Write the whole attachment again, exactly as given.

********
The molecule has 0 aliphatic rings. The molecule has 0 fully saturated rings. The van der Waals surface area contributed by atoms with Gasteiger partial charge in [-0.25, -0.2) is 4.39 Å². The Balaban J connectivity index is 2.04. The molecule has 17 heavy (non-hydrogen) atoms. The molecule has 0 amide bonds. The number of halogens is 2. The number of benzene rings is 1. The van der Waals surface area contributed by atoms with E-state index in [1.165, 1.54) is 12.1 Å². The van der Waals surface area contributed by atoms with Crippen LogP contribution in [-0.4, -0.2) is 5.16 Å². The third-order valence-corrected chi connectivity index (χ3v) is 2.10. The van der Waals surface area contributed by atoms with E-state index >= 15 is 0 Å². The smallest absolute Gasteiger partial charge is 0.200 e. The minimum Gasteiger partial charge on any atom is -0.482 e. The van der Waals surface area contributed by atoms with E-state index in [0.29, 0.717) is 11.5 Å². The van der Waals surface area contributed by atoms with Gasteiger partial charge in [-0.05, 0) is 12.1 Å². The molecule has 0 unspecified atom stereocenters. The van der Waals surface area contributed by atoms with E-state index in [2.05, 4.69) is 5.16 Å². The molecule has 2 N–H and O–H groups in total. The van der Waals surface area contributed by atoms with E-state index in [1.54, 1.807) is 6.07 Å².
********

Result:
The molecule has 0 aliphatic rings. The molecule has 0 fully saturated rings. The van der Waals surface area contributed by atoms with Gasteiger partial charge in [-0.25, -0.2) is 4.39 Å². The Balaban J connectivity index is 2.04. The molecule has 17 heavy (non-hydrogen) atoms. The molecule has 0 amide bonds. The number of halogens is 2. The number of benzene rings is 1. The van der Waals surface area contributed by atoms with E-state index in [1.165, 1.54) is 12.1 Å². The van der Waals surface area contributed by atoms with Crippen LogP contribution in [-0.4, -0.2) is 5.16 Å². The third-order valence-corrected chi connectivity index (χ3v) is 2.10. The van der Waals surface area contributed by atoms with E-state index >= 15 is 0 Å². The smallest absolute Gasteiger partial charge is 0.200 e. The minimum Gasteiger partial charge on any atom is -0.482 e. The van der Waals surface area contributed by atoms with E-state index in [0.29, 0.717) is 11.5 Å². The van der Waals surface area contributed by atoms with Gasteiger partial charge in [-0.05, 0) is 12.1 Å². The molecule has 0 unspecified atom stereocenters. The van der Waals surface area contributed by atoms with E-state index in [2.05, 4.69) is 5.16 Å². The molecule has 2 N–H and O–H groups in total. The van der Waals surface area contributed by atoms with E-state index in [1.54, 1.807) is 6.07 Å².